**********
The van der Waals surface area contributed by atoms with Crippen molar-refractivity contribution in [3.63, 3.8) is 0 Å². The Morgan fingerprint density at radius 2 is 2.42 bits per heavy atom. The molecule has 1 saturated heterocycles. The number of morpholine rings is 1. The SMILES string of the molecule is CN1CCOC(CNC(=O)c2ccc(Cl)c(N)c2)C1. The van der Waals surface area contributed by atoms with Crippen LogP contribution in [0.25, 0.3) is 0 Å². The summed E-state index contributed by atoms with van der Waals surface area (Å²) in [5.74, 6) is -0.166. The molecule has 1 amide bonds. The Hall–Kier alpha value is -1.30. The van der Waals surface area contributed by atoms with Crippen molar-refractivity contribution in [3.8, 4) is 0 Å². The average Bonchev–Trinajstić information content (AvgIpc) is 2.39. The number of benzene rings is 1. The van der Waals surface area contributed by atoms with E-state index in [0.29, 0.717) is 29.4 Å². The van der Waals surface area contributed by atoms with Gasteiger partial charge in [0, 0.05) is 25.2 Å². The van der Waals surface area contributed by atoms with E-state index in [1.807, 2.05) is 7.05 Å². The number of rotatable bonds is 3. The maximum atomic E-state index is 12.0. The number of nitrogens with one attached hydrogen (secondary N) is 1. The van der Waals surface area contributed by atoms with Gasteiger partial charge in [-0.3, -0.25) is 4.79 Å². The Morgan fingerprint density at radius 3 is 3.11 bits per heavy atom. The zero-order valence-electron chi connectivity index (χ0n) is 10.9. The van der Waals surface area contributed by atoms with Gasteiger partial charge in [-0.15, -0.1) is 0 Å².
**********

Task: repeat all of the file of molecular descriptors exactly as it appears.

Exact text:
The van der Waals surface area contributed by atoms with Crippen molar-refractivity contribution in [3.63, 3.8) is 0 Å². The Morgan fingerprint density at radius 2 is 2.42 bits per heavy atom. The molecule has 1 saturated heterocycles. The number of morpholine rings is 1. The SMILES string of the molecule is CN1CCOC(CNC(=O)c2ccc(Cl)c(N)c2)C1. The van der Waals surface area contributed by atoms with Crippen LogP contribution in [0.25, 0.3) is 0 Å². The summed E-state index contributed by atoms with van der Waals surface area (Å²) in [5.74, 6) is -0.166. The molecule has 1 amide bonds. The Hall–Kier alpha value is -1.30. The van der Waals surface area contributed by atoms with Crippen molar-refractivity contribution in [3.8, 4) is 0 Å². The average Bonchev–Trinajstić information content (AvgIpc) is 2.39. The number of benzene rings is 1. The van der Waals surface area contributed by atoms with E-state index in [0.29, 0.717) is 29.4 Å². The van der Waals surface area contributed by atoms with Gasteiger partial charge in [0, 0.05) is 25.2 Å². The van der Waals surface area contributed by atoms with E-state index in [1.807, 2.05) is 7.05 Å². The number of rotatable bonds is 3. The maximum atomic E-state index is 12.0. The number of nitrogens with one attached hydrogen (secondary N) is 1. The van der Waals surface area contributed by atoms with Gasteiger partial charge in [-0.3, -0.25) is 4.79 Å². The Morgan fingerprint density at radius 3 is 3.11 bits per heavy atom. The zero-order valence-electron chi connectivity index (χ0n) is 10.9. The van der Waals surface area contributed by atoms with Gasteiger partial charge in [-0.15, -0.1) is 0 Å².